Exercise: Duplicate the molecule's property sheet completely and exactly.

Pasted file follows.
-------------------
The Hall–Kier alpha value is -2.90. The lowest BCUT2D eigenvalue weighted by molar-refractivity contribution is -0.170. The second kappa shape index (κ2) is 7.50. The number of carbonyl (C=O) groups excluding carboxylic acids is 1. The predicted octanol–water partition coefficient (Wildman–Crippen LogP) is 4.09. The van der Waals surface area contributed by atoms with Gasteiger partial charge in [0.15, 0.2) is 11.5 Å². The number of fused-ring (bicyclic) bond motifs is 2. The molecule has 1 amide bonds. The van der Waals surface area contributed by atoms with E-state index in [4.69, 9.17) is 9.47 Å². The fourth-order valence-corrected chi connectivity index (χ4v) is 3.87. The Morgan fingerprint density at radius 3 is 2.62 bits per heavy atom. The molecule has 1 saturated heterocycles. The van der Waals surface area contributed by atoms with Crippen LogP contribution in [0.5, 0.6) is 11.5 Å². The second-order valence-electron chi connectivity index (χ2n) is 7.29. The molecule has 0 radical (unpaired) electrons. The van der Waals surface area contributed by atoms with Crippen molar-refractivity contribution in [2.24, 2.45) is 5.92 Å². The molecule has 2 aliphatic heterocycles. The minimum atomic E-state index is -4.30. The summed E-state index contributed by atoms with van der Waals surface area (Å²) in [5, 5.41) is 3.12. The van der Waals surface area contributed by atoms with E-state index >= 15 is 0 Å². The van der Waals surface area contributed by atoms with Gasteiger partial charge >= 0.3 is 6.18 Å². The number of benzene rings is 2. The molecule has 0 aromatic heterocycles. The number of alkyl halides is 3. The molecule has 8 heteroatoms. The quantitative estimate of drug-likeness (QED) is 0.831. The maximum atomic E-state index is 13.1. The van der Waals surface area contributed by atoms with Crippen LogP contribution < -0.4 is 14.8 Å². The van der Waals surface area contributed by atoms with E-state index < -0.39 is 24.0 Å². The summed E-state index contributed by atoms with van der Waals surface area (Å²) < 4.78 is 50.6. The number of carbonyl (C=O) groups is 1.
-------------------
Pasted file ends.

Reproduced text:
The Hall–Kier alpha value is -2.90. The lowest BCUT2D eigenvalue weighted by molar-refractivity contribution is -0.170. The second kappa shape index (κ2) is 7.50. The number of carbonyl (C=O) groups excluding carboxylic acids is 1. The predicted octanol–water partition coefficient (Wildman–Crippen LogP) is 4.09. The van der Waals surface area contributed by atoms with Gasteiger partial charge in [0.15, 0.2) is 11.5 Å². The number of fused-ring (bicyclic) bond motifs is 2. The molecule has 1 amide bonds. The van der Waals surface area contributed by atoms with E-state index in [4.69, 9.17) is 9.47 Å². The fourth-order valence-corrected chi connectivity index (χ4v) is 3.87. The Morgan fingerprint density at radius 3 is 2.62 bits per heavy atom. The molecule has 1 saturated heterocycles. The van der Waals surface area contributed by atoms with Crippen LogP contribution in [0.5, 0.6) is 11.5 Å². The second-order valence-electron chi connectivity index (χ2n) is 7.29. The molecule has 0 radical (unpaired) electrons. The van der Waals surface area contributed by atoms with Crippen molar-refractivity contribution in [2.24, 2.45) is 5.92 Å². The molecule has 2 aliphatic heterocycles. The minimum atomic E-state index is -4.30. The summed E-state index contributed by atoms with van der Waals surface area (Å²) in [5, 5.41) is 3.12. The van der Waals surface area contributed by atoms with E-state index >= 15 is 0 Å². The van der Waals surface area contributed by atoms with Gasteiger partial charge >= 0.3 is 6.18 Å². The number of benzene rings is 2. The molecule has 0 aromatic heterocycles. The number of alkyl halides is 3. The molecule has 8 heteroatoms. The quantitative estimate of drug-likeness (QED) is 0.831. The maximum atomic E-state index is 13.1. The van der Waals surface area contributed by atoms with Crippen LogP contribution < -0.4 is 14.8 Å². The van der Waals surface area contributed by atoms with E-state index < -0.39 is 24.0 Å². The summed E-state index contributed by atoms with van der Waals surface area (Å²) < 4.78 is 50.6. The number of carbonyl (C=O) groups is 1.